“A Golden Crown”
May 22nd, 2011
“That was not Kingly.”
Considering the title of the series, and the number of people who appear to be playing the eponymous game, the notion of what makes a true ruler is growing increasingly important as Game of Thrones continues its run. We’ve seen numerous conversations about what it takes to lead Westeros, as Viserys fights to reclaim his throne, Robert fights to keep it, and others on the margins consider whether it is a job they would ever truly desire (Renly, Joffrey, etc.).
We get some definitive action on this accord in “A Golden Crown,” which reveals a more deep-seated question of identity within these kingly questions. Throughout the various stories, notions of power and leadership are merged with questions of gender and sexuality while the duplicity of numerous figures is highlighted in order to further expand the series’ complexity, and further break down any single image of what it means to be the leader of Westeros.
When Syrio works with Arya, he tells her that being troubled is the perfect time to train: it is when you have the most trouble concentrating on the situation at hand, and thus the best way to practice for those situations where you will no doubt be troubled and yet must also defend yourself. As the show becomes more and more “troubled” by a variety of circumstances, we are starting to see how its various characters react in those situations, and we are thus beginning to gain a better understanding of how they operate.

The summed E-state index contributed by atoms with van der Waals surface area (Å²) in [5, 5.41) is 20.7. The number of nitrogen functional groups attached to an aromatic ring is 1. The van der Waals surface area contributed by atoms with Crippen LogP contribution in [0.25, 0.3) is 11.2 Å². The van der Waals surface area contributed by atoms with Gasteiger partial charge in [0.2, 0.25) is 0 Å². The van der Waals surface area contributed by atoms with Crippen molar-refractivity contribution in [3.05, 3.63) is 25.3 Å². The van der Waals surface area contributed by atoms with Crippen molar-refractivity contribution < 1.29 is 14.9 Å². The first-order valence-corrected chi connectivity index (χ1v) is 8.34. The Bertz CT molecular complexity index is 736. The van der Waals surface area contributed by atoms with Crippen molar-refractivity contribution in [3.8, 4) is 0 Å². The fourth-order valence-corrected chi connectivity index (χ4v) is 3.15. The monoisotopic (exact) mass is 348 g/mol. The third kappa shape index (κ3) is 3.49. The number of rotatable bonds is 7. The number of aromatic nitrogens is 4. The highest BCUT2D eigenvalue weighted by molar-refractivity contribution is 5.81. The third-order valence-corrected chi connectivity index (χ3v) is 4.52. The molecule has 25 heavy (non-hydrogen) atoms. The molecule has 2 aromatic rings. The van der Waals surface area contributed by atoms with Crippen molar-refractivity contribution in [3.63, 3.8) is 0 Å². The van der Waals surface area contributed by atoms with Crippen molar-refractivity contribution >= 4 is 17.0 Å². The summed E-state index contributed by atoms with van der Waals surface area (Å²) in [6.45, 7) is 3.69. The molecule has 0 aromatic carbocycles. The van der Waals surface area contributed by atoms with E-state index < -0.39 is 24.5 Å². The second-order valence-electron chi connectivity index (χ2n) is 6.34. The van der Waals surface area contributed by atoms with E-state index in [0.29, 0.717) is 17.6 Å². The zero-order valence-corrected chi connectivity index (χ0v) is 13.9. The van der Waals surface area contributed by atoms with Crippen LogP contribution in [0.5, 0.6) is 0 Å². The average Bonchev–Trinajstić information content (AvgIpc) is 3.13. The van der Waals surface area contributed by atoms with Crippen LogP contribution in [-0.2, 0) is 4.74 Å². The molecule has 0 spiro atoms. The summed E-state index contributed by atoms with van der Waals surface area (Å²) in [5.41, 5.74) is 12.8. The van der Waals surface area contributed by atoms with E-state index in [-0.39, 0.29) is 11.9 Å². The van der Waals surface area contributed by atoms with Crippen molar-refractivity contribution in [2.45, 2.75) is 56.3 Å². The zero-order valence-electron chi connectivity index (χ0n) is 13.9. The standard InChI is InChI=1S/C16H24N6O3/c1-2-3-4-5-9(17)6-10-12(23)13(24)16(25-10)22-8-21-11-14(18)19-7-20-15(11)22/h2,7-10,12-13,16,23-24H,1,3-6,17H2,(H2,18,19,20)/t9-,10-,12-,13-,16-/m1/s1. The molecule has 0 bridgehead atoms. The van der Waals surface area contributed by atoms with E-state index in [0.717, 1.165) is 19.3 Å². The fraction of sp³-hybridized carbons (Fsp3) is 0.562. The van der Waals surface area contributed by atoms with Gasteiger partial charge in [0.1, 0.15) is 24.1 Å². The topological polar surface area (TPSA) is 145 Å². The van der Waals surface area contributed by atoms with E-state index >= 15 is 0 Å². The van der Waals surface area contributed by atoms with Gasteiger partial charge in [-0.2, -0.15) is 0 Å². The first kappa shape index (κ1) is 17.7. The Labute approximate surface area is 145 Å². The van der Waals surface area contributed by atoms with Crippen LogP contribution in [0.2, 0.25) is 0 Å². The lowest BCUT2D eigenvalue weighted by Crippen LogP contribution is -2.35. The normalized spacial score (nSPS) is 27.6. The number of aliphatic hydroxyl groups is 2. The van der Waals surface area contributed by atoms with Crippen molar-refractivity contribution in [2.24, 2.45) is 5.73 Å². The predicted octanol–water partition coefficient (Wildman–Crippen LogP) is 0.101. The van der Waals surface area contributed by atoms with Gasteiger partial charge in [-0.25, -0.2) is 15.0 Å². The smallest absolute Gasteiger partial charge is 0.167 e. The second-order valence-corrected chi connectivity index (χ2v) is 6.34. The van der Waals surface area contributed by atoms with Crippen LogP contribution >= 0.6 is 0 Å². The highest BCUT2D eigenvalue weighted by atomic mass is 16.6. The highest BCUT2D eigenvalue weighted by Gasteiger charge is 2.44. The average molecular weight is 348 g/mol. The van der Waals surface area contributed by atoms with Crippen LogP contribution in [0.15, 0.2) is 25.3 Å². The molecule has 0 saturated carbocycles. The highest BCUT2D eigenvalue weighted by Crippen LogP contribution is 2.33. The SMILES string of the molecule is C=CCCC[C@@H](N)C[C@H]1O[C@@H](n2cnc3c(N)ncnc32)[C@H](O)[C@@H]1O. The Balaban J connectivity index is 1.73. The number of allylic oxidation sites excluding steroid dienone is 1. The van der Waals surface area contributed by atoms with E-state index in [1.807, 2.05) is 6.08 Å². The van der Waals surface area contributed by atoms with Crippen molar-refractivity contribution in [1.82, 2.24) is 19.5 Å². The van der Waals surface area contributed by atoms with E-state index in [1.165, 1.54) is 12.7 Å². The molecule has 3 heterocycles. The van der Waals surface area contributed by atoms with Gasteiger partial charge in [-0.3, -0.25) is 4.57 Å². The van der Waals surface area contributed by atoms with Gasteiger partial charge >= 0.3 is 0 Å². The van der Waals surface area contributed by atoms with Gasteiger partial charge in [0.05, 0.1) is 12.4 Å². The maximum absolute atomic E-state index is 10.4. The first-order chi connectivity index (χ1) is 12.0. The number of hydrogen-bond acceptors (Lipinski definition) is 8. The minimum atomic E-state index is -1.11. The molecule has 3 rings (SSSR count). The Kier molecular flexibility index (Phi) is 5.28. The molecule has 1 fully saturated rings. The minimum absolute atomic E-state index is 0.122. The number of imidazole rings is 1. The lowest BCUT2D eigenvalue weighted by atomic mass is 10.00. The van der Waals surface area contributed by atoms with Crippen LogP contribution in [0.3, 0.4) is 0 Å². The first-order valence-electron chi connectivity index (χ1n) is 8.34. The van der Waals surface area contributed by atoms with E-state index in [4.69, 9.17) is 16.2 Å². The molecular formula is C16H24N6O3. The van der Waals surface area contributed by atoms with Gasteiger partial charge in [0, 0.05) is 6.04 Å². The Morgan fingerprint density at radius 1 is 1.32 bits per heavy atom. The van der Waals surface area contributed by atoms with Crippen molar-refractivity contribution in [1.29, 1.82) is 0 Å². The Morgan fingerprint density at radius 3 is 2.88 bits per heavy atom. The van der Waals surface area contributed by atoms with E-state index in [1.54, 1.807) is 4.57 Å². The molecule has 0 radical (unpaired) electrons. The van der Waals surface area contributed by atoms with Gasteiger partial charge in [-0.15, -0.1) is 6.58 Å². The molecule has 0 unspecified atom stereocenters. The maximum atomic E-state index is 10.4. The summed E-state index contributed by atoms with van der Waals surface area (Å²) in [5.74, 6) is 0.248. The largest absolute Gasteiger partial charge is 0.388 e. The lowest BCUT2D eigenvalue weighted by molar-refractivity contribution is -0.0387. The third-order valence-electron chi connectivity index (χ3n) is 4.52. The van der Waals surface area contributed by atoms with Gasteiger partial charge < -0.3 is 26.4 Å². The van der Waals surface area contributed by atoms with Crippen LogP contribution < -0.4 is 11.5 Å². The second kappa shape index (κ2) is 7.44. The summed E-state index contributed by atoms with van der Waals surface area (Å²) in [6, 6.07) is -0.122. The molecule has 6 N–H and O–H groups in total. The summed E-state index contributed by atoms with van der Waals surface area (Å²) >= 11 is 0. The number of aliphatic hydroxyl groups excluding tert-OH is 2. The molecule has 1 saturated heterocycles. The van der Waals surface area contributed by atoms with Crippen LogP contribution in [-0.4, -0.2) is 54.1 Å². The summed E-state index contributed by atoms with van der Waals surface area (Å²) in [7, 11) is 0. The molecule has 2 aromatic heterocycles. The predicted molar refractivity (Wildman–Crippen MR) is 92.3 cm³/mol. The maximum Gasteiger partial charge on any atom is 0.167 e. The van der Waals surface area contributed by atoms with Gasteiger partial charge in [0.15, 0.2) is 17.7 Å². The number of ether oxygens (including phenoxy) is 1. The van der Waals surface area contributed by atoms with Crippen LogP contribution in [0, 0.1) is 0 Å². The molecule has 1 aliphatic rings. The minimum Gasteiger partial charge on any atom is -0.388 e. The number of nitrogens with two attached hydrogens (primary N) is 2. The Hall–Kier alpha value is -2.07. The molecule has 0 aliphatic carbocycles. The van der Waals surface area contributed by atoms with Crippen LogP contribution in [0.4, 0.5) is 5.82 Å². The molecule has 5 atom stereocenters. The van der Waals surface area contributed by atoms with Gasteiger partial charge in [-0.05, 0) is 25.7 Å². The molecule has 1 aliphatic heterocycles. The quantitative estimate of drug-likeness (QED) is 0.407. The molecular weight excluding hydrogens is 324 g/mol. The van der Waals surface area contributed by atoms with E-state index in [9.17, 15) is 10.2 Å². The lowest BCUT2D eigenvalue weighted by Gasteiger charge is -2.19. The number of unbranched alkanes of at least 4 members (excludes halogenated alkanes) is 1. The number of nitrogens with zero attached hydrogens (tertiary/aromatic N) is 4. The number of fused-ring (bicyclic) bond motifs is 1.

In the case of Tyrion Lannister, we see a cunning figure who uses his desperation and his money to get himself an audience with Lysa Arryn and his wits and faith to win the subsequent trial by combat with the assistance of Bronn, the sellsword. Placed into a difficult situation, Tyrion manages to use his family name to buy his way into a situation where he can outsmart his captors, but there’s a great deal of blind trust in Bronn (who he had no idea who would come forward) on display. Tyrion chose to put his life in the hands of another, a choice that indicates the challenges facing the character. As someone who could never be a “leader” in the traditional sense, never in a position to inherit his father’s land, Tyrion instead became adept at convincing others to do his bidding and display the power that comes with his family name. Although that is largely a financial transaction, he cannot actively pay someone to be his champion after his plan to buy time by suggesting Jaime is thwarted (lest he be seen as having outright bought his freedom), meaning that whoever steps forward from an unfriendly crowd needs to also see something in Tyrion – for Bronn, who has been sort of charmed by Tyrion’s moxie from the moment he walked into the Inn at the Crossroads, there are clear financial incentives but there is something else within their relationship that the show has done a nice job of drawing to the surface largely in the background (if that makes any sense).
I like the way that scene plays out, both for its visceral nature and for the way in which Lysa Arryn chooses her champion. She chooses the man who hesitates to volunteer instead of her more eager champions, largely forcing a younger knight of considerable fame into a position where an older knight with a stronger relationship to her husband might have been a better choice. In the end, the considerable armor slows down Lord Vardis to the point where Bronn is able to find his spots, quite easily wearing him down and then disposing of him through the Moon Door. While Trial by Combat suggests that it is a test of strength, Champion vs. Champion, it’s also a game of wits: the man who with the highest title is not always going to be your victor, as strength can be easily outplayed by speed and stamina in a fight like this one.